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Cheaters don’t get our vote

The Dodgers were deep into spring training, and owner Frank McCourt was playing tough guy. He had to because, even though no one else had any interest in signing Manny Ramirez, he had to show agent Scott Boras who was in charge.

So at a dawn meeting at his oceanfront home in Malibu, Calif., McCourt laid down the law. If Ramirez was going to be paid $43 million to be a Dodger, the owner said, he had to act like one.

That meant being a leader, and staying out of trouble. No more Manny simply being Manny.

Tough guy, that McCourt. Smart guy, too, because you don’t build Mannywood for someone who is going to let the team down.

Ramirez, of course, did let the Dodgers down, and in a big way. A month into the regular season, he was suspended for 50 games after baseball investigators found evidence that he was doing things that people who are trying to hide steroid use do.

I was at Dodger Stadium that night, and was expecting McCourt to tell us how disappointed he was with Ramirez and how bad the whole thing was for baseball. But the tough guy owner was nowhere to be seen, preferring instead to let manager Joe Torre and general manager Ned Colletti face the army of media types who wanted to know why Ramirez was taking a female fertility drug and how it might have helped him hit home runs.

I think I’ve figured out why. When McCourt opens his mouth, silly things tend to come out.

That’s what happened the other day in Chicago when McCourt told the Los Angeles Times that he would be happy to see Ramirez play for the National League in the All-Star Game if fans were forgiving enough to vote the dreadlocked one onto the team.

Actually, happy would seem an understatement. The way McCourt was talking, he seemed ready to launch a campaign for his suspended outfielder.

“Do I want to see him?” McCourt asked. “Sure, if he gets voted in. It’d be a great honor.”

Yes it would. And, really, what better way to honor a cheater than by rewarding him for what he did?

You might think that someone who invested the better part of this year’s parking lot receipts at Dodger Stadium in someone who got suspended 50 games for cheating wouldn’t be in such a generous mood. Then again, McCourt is saving more than $7 million by not having to pay Ramirez during his enforced absence, and the Dodgers look as if they will be running away with the National League West when he comes back.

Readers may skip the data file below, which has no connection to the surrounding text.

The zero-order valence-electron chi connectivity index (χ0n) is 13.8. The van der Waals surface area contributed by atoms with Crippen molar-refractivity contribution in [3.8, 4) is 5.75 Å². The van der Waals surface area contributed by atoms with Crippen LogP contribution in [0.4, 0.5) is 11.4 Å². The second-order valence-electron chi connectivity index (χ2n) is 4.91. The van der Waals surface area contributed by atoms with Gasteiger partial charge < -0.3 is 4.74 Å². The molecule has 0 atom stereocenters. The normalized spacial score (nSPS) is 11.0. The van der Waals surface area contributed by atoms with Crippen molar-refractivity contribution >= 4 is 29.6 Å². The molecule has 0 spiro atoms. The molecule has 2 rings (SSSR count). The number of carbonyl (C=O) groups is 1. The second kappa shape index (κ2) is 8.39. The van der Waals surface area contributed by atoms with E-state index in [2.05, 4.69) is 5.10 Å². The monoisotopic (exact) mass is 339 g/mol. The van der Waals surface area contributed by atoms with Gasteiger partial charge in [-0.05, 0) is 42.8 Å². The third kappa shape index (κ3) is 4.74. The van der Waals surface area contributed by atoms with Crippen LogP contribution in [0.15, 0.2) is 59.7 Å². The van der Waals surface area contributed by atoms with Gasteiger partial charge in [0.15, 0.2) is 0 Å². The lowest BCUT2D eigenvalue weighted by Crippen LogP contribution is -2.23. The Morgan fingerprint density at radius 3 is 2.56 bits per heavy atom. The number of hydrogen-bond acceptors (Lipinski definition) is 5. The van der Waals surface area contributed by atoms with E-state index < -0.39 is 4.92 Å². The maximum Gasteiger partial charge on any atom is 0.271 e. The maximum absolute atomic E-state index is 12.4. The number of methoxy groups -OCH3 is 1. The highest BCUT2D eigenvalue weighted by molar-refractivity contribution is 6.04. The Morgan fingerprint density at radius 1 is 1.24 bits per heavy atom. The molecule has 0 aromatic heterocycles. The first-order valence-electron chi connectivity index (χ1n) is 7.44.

Thankfully, the guy who runs the team on the field makes a lot more sense than the guy who runs the cash register.

Torre is one of the more thoughtful people in baseball, and he’s not afraid to say what he thinks. In this case, he thinks Ramirez shouldn’t be on the All-Star team — and thinks Ramirez would say the same thing, if only because he hasn’t played enough games this season.

Manny being Manny, though, he’s not talking. Outside of a few words to his teammates in a Miami hotel a few weeks ago, Ramirez has said nothing and done nothing to convince anyone that he hit 533 home runs without the benefit of modern chemistry.

That seems to be OK with the tough guy, too. McCourt apparently is going to allow Ramirez to return July 3 in San Diego without having to explain what he did or why he did it. Like Mark McGwire, Ramirez wants to move forward and not talk about the past.

That might work for the Dodgers, who still must have a lot of fake dreadlocks to sell. And if Yankees fans can welcome Alex Rodriguez back as they have, Dodgers fans will do the same for Ramirez — as long as he’s still able to hit home runs, that is.

But make a mockery of the All-Star Game by allowing a cheater just coming off suspension to play left field? Even if fans voted him on the team — he was fourth at last report — commissioner Bud Selig would have to step in and void the pick for the good of the game.

If all we do is forgive and forget without remembering the past, then Marion Jones should get her gold medals back and they should rename the Cy Young Award after Roger Clemens. Then they could build a statue to Barry Bonds to put next to the one honoring Willie Mays in San Francisco.

Good thing the tough guy doesn’t own the Giants. He just might do it.

Tim Dahlberg is a Las Vegas-based national columnist for The Associated Press. Write to him at tdahlberg@ap.org.

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